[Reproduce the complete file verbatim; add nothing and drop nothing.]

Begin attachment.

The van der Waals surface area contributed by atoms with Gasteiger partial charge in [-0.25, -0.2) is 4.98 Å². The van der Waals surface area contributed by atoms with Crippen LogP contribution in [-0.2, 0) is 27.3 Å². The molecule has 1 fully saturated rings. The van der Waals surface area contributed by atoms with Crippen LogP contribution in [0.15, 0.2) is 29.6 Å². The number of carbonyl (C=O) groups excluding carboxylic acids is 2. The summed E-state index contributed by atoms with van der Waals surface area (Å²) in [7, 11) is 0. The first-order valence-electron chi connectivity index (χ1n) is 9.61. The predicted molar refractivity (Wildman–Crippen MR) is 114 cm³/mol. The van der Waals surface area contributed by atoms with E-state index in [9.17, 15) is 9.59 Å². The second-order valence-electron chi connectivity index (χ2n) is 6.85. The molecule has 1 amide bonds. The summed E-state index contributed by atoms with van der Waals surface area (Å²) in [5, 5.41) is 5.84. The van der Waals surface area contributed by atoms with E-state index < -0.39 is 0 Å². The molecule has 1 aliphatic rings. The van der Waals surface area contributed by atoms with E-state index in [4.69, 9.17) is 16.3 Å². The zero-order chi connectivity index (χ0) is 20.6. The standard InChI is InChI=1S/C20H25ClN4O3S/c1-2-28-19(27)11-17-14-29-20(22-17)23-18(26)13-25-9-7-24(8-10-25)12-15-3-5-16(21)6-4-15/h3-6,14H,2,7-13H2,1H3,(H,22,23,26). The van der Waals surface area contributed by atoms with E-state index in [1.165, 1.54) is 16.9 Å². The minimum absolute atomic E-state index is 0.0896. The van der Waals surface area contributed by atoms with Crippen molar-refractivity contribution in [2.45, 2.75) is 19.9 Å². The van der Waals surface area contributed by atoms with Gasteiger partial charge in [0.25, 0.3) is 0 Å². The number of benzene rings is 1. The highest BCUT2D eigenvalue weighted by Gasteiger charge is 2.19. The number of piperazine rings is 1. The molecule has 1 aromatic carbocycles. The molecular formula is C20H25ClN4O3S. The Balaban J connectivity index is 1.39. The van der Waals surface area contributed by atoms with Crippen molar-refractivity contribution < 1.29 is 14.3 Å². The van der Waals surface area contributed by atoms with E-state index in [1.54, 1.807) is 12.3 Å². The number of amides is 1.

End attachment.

The van der Waals surface area contributed by atoms with Gasteiger partial charge in [-0.25, -0.2) is 4.98 Å². The van der Waals surface area contributed by atoms with Crippen LogP contribution in [-0.2, 0) is 27.3 Å². The molecule has 1 fully saturated rings. The van der Waals surface area contributed by atoms with Crippen LogP contribution in [0.15, 0.2) is 29.6 Å². The number of carbonyl (C=O) groups excluding carboxylic acids is 2. The summed E-state index contributed by atoms with van der Waals surface area (Å²) in [7, 11) is 0. The first-order valence-electron chi connectivity index (χ1n) is 9.61. The predicted molar refractivity (Wildman–Crippen MR) is 114 cm³/mol. The van der Waals surface area contributed by atoms with E-state index in [9.17, 15) is 9.59 Å². The second-order valence-electron chi connectivity index (χ2n) is 6.85. The molecule has 1 amide bonds. The summed E-state index contributed by atoms with van der Waals surface area (Å²) in [5, 5.41) is 5.84. The van der Waals surface area contributed by atoms with E-state index < -0.39 is 0 Å². The molecule has 1 aliphatic rings. The van der Waals surface area contributed by atoms with E-state index in [4.69, 9.17) is 16.3 Å². The zero-order chi connectivity index (χ0) is 20.6. The standard InChI is InChI=1S/C20H25ClN4O3S/c1-2-28-19(27)11-17-14-29-20(22-17)23-18(26)13-25-9-7-24(8-10-25)12-15-3-5-16(21)6-4-15/h3-6,14H,2,7-13H2,1H3,(H,22,23,26). The van der Waals surface area contributed by atoms with E-state index in [1.165, 1.54) is 16.9 Å². The minimum absolute atomic E-state index is 0.0896. The van der Waals surface area contributed by atoms with Crippen molar-refractivity contribution in [2.45, 2.75) is 19.9 Å². The van der Waals surface area contributed by atoms with Gasteiger partial charge in [0.25, 0.3) is 0 Å². The number of benzene rings is 1. The highest BCUT2D eigenvalue weighted by Gasteiger charge is 2.19. The number of piperazine rings is 1. The molecule has 1 aromatic carbocycles. The molecular formula is C20H25ClN4O3S. The Balaban J connectivity index is 1.39. The van der Waals surface area contributed by atoms with Crippen molar-refractivity contribution < 1.29 is 14.3 Å². The van der Waals surface area contributed by atoms with E-state index in [1.54, 1.807) is 12.3 Å². The number of amides is 1.